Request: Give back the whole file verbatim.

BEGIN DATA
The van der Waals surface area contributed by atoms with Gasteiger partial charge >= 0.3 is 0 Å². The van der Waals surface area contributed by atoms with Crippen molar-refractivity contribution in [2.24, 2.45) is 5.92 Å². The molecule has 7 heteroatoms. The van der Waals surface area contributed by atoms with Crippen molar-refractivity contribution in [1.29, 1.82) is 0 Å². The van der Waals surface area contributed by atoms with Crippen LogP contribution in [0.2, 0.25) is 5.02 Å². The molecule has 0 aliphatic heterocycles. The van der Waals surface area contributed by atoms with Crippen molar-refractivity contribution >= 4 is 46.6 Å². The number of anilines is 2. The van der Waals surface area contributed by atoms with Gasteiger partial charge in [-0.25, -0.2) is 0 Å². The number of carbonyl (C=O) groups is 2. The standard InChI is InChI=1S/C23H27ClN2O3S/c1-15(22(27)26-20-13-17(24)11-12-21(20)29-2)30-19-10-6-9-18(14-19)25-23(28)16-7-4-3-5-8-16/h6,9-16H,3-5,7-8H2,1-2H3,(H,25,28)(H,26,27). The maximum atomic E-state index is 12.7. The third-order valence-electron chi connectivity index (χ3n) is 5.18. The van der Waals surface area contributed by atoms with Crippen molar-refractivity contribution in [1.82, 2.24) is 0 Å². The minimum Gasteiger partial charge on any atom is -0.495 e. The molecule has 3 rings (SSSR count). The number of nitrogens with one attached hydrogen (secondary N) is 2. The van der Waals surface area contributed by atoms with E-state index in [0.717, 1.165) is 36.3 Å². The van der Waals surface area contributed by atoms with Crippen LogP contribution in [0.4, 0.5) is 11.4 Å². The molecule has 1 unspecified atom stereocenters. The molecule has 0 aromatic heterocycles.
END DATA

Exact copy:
The van der Waals surface area contributed by atoms with Gasteiger partial charge >= 0.3 is 0 Å². The van der Waals surface area contributed by atoms with Crippen molar-refractivity contribution in [2.24, 2.45) is 5.92 Å². The molecule has 7 heteroatoms. The van der Waals surface area contributed by atoms with Crippen molar-refractivity contribution in [1.29, 1.82) is 0 Å². The van der Waals surface area contributed by atoms with Crippen LogP contribution in [0.2, 0.25) is 5.02 Å². The molecule has 0 aliphatic heterocycles. The van der Waals surface area contributed by atoms with Crippen molar-refractivity contribution >= 4 is 46.6 Å². The number of anilines is 2. The van der Waals surface area contributed by atoms with Gasteiger partial charge in [-0.25, -0.2) is 0 Å². The number of carbonyl (C=O) groups is 2. The standard InChI is InChI=1S/C23H27ClN2O3S/c1-15(22(27)26-20-13-17(24)11-12-21(20)29-2)30-19-10-6-9-18(14-19)25-23(28)16-7-4-3-5-8-16/h6,9-16H,3-5,7-8H2,1-2H3,(H,25,28)(H,26,27). The maximum atomic E-state index is 12.7. The third-order valence-electron chi connectivity index (χ3n) is 5.18. The van der Waals surface area contributed by atoms with Crippen molar-refractivity contribution in [1.82, 2.24) is 0 Å². The minimum Gasteiger partial charge on any atom is -0.495 e. The molecule has 3 rings (SSSR count). The number of nitrogens with one attached hydrogen (secondary N) is 2. The van der Waals surface area contributed by atoms with E-state index in [0.717, 1.165) is 36.3 Å². The van der Waals surface area contributed by atoms with Crippen LogP contribution in [0.4, 0.5) is 11.4 Å². The molecule has 1 unspecified atom stereocenters. The molecule has 0 aromatic heterocycles.